Travel's With Cats
Travels with Cats is a humorous tale of friendship and family, love and loss, and feline-initiated misadventure set against the magnificent backdrop of the American West.
"Cats are easier than dogs." Or so a good friend and passionate dog lover keeps telling me.
That is true if you leave them at home. People who lived near the World Trade Center returned to their apartments some weeks after 9-11 to find their cats had survived handily, having successfully scrounged for food (presumably rodents as we are talking NYC) and drinking toilet water. But try taking a cat on the road and all bets are off.
I speak from experience as I spent the summer of 2016 circling the center of the U.S. with two cats, making way from Houston to Albuquerque and then on a five-week jaunt from Colorado to Wyoming to South Dakota to Nebraska to Minnesota. My final stop was in Arkansas on Labor Day weekend, by which time I was sick of living out of a suitcase and the cats had perfected the art of hiding upon the slightest hint they were about to be thrown back in the car.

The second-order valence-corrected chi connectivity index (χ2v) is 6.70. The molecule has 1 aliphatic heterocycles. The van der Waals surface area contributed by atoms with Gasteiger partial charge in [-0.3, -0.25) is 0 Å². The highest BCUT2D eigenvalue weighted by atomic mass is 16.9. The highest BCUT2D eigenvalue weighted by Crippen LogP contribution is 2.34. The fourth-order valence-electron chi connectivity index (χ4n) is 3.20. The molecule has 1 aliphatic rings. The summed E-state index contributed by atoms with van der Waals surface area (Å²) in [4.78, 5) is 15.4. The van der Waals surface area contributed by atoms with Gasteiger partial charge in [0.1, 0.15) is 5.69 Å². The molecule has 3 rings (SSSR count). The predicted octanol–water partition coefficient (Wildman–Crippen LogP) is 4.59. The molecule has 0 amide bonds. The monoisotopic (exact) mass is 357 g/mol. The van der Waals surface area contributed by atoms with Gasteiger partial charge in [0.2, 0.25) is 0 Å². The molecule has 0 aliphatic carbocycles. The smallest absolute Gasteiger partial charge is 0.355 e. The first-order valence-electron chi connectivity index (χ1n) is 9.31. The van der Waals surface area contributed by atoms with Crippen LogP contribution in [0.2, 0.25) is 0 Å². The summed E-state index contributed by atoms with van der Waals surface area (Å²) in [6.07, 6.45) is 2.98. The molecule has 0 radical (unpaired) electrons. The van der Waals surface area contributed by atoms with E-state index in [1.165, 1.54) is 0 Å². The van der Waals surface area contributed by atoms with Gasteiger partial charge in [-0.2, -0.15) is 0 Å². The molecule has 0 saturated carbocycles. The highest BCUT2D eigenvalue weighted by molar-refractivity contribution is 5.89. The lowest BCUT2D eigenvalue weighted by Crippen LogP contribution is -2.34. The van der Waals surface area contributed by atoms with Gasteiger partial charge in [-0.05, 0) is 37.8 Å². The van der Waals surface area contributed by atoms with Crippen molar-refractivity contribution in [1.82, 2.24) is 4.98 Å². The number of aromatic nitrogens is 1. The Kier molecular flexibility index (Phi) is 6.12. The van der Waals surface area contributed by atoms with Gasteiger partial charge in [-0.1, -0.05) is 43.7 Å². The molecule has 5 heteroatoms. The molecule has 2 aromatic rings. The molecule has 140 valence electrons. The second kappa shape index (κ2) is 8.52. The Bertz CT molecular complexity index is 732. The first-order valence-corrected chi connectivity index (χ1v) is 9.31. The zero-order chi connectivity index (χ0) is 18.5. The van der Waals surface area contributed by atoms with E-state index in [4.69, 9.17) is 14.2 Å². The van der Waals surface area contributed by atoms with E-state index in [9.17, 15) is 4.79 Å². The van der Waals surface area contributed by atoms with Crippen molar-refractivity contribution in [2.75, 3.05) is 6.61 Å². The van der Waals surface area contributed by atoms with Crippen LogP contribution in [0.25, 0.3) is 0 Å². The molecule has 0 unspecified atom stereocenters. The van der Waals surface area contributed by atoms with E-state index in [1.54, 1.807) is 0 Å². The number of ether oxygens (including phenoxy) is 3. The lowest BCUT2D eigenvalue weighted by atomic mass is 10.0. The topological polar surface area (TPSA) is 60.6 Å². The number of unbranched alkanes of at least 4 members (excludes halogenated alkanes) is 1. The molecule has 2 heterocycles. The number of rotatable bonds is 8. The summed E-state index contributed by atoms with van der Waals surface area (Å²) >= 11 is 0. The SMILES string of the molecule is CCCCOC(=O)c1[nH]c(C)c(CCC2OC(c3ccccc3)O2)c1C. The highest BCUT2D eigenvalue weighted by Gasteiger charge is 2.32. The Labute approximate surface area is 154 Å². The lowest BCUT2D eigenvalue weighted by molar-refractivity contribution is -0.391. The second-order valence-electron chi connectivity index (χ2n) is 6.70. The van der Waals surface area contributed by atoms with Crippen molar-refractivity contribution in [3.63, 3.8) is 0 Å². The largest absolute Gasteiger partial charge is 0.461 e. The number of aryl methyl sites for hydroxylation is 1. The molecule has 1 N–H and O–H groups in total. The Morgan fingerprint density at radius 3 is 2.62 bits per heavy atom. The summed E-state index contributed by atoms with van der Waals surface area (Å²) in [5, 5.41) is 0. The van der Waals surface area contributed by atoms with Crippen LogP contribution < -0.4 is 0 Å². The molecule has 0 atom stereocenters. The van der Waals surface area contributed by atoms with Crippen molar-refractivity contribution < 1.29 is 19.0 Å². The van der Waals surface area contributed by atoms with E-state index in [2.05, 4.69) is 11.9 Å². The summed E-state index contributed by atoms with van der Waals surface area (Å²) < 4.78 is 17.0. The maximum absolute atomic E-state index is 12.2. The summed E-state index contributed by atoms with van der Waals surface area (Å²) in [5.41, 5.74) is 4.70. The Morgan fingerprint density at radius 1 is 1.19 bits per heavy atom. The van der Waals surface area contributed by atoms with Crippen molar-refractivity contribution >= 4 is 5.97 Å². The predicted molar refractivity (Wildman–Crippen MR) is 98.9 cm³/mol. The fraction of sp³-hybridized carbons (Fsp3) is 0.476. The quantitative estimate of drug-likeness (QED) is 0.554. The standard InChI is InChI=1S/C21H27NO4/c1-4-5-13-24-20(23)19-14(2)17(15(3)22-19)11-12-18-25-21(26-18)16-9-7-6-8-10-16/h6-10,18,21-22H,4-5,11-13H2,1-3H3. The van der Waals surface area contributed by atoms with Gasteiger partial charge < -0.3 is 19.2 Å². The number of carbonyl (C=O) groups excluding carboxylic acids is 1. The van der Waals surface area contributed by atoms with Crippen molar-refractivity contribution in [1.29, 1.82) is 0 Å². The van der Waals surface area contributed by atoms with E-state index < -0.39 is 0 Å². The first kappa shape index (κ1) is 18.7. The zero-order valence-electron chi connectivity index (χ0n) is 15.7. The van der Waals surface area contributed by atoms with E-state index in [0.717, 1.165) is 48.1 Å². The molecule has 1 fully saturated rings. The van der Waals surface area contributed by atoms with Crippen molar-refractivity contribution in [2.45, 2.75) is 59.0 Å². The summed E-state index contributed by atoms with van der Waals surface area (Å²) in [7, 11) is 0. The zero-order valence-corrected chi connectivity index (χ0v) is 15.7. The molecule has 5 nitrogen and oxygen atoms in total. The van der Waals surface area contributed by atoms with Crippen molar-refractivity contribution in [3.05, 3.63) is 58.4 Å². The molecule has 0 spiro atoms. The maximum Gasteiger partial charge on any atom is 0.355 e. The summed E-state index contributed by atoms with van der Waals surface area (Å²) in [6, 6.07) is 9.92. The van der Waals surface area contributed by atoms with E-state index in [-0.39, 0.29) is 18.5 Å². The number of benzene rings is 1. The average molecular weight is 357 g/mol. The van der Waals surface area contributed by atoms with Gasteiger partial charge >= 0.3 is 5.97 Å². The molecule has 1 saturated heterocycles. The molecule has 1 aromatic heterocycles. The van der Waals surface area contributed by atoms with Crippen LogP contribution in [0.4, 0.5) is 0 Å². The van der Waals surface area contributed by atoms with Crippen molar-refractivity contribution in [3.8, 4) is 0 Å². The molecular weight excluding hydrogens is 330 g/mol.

Sauks and Andy are exceptional travelers, at least by cat standards, but this journey included more than a few adventures that were feline initiated. “Travels with Cats” is our story, part “meowmoir” and part travelogue. It will be available in a Kindle version on amazon.com soon.
“You are discriminating against a perfectly nice cat.”
This proclamation was the low point of my summer on the road with cats. At the time I knew I was making an ass of myself, and it is still cringe worthy upon reflection. But it was 6:30 in the evening and I had two weary cats baking in a car on the main street of Northfield, Minnesota. I’d spent a good twenty minutes pleading my case with a sullen desk clerk who’d made it clear even before the cat matter came up that she had better things to do than deal with the likes of me. We had reached an impasse and I had to concede that the Archer House was not going to make an exception to their rule that their pet rooms are reserved for dogs not cats.
What made it even worse was I had only myself to blame for blurting out I had a cat (never mind it was actually two). The desk clerk, every bit as unfriendly as the one who’d taken my reservation on the phone the previous evening, would have no doubt quickly retreated to her computer some distance behind the front desk. That’s where she was parked when I’d arrived, reluctantly rising with a heavy sigh and a frown. Once back at her station – no doubt perusing Facebook -- she probably wouldn’t have noticed if I’d traipsed through the lobby with an elephant.